“It’s our own decision and we want to protect our modesty,” she explains.
Equality in Islam
Ahmad says the #JeSuisHijabi campaign challenges a widespread portrayal of Muslim women as being inferior to men.
“This campaign is to create awareness that I am equal to a man, Islam allows me that equality,” she says.
She says the campaign has received some attention especially with the hashtag #JeSuisHijabi on Twitter and Facebook.
“Doing that campaign is creating that awareness of equality.”
Ahmed says this campaign comes at the right time to correct the misconception of how women are treated in Islam. He says Islam respects women and they are not forced to wear the hijab as it is always misconstrued.
The negative portrayal of women in Islam is more culturally related, he adds.
“Islam is not restricted to women in one country. People accept Islam and they have different cultures and different backgrounds and women are suppressed in some of the cultures,” Ahmed says. “It is the cultures that are to be blamed and not Islam.”
Attacks on Muslim Women
Following the shootings in Paris, there have been increases in attacks on Muslims in Canada.
“We’re trying to tell people that we are a very peaceful community and we want to tell people that what ISIS and other terrorist groups are doing is not the real Islam,” Affan says.
She says it is upsetting to hear of attacks on Muslim women and that ISIS is pushing fear into people’s hearts.
“When someone feels fear, they do irrational things,” Affan says. “So we’re trying to take away that fear; love is so much [more] powerful than hate or fear will ever be and that’s what we’re trying to put in people’s hearts.”
Ahmad emphasizes people need to be better informed. That is why the campaign’s purpose is to show people Islam is a peaceful religion.
Ahmed says attacks on Muslim women especially are very unfortunate.
“Just as those who perpetrate nefarious activities in the name of Islam don’t represent Islamic values, same thing with those who attack Muslims, they don’t represent Islamic values,” he says.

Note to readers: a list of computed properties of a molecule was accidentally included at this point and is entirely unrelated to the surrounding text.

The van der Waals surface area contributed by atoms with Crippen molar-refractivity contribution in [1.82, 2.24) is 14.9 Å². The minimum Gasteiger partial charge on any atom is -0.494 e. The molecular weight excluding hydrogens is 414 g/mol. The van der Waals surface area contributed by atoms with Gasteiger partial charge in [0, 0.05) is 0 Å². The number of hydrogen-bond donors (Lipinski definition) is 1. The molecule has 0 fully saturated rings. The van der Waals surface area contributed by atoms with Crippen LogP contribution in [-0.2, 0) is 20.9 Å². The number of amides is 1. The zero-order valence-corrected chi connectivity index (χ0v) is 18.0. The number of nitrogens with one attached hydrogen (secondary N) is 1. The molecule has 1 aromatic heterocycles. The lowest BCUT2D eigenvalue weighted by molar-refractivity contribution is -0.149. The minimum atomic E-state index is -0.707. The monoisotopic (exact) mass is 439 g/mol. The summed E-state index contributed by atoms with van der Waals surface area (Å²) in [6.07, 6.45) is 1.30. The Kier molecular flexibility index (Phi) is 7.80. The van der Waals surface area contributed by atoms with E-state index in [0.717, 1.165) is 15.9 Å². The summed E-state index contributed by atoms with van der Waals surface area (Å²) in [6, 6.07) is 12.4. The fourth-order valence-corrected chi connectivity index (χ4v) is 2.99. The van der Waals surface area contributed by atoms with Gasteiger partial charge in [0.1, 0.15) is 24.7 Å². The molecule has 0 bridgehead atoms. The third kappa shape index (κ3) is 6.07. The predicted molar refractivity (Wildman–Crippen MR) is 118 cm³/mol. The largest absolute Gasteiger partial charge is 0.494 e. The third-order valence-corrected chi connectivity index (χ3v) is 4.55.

It is, however, comforting to know that the majority of Canadians have been condemning these actions, he points out. Authorities are also on the lookout for people who attack Muslims. A Quebec man was arrested three weeks ago for threatening to kill a Muslim every week in a YouTube video.
Affan and Ahmed say the constitution of Canada protects them just as it protects everyone. They want to be treated like any other citizen and not looked at suspiciously.
For the next two weeks, while they campaign in three universities as well as major shopping malls in Ottawa, they have the huge task of swaying a lot of negative stereotypes.
But even when the campaigning ends, they will still be in their hijabs and saying, #JeSuisHijabi.
As Ahmad states, “It’s a campaign within ourselves, it’s not a campaign we’ll run for two weeks, and it’s an awareness I’ll have for life.”
by Andrew Griffith in Ottawa
Robin Higham’s What Would You Say? ... as guest speaker at the next Canadian citizenship ceremony is an anecdote-based approach to understanding the rights and responsibilities of citizenship.
His latest book builds upon his thoughts on integration, first expressed in his earlier work, Who Do We Think We Are, which focused on reasonable accommodation.
As before, Higham uses archetype-characters – both Canadian-born and immigrants – to express a range of perspectives, ranging from ‘old-stock’ (indigenous, francophone, anglophone) to ‘new-stock’ (East European, Latin American, Indo- and Muslim) Canadians through a conversation about the responsibilities of integration and citizenship.
While this is an effective technique to outline some of the issues involved and capture different perspectives, it has a number of weaknesses, starting with how the discussion is framed.
Complexities of integration and accommodation
Higham’s underlying bias and ideology are clear.
His choice of Gilles Paquet’s apocalyptic frame — political correctness, reluctance to confront, culture of entitlement and unreasonable accommodation — and how these are interpreted, reflect a distinctly conservative perspective, focused on social cohesion more than inclusion.
But this frame is more asserted than demonstrated through evidence, along with his underlying premise that integration is the responsibility of the newcomer. His characters all largely assert this, with the anecdotes selected to buttress his argument.
In reality, there is a more complex dynamic of integration and accommodation. Integration is not one-way, but multi-dimensional. Debates over what kinds of accommodation are reasonable and what are not illustrate this.
There is an abundance of evidence from Statistics Canada, the Organisation for Economic Co-operation and Development and other international organizations that indicate Canada is remarkably successful overall compared to other countries in building an integrated society that recognizes the diversity of different groups.
It is a society most Canadians are comfortable with.
A large part of this success reflects precisely our ability to be flexible and accommodate difference, allowing integration to take place over time, but within the overall Canadian constitutional and legal framework.
Considering old and new Canadians alike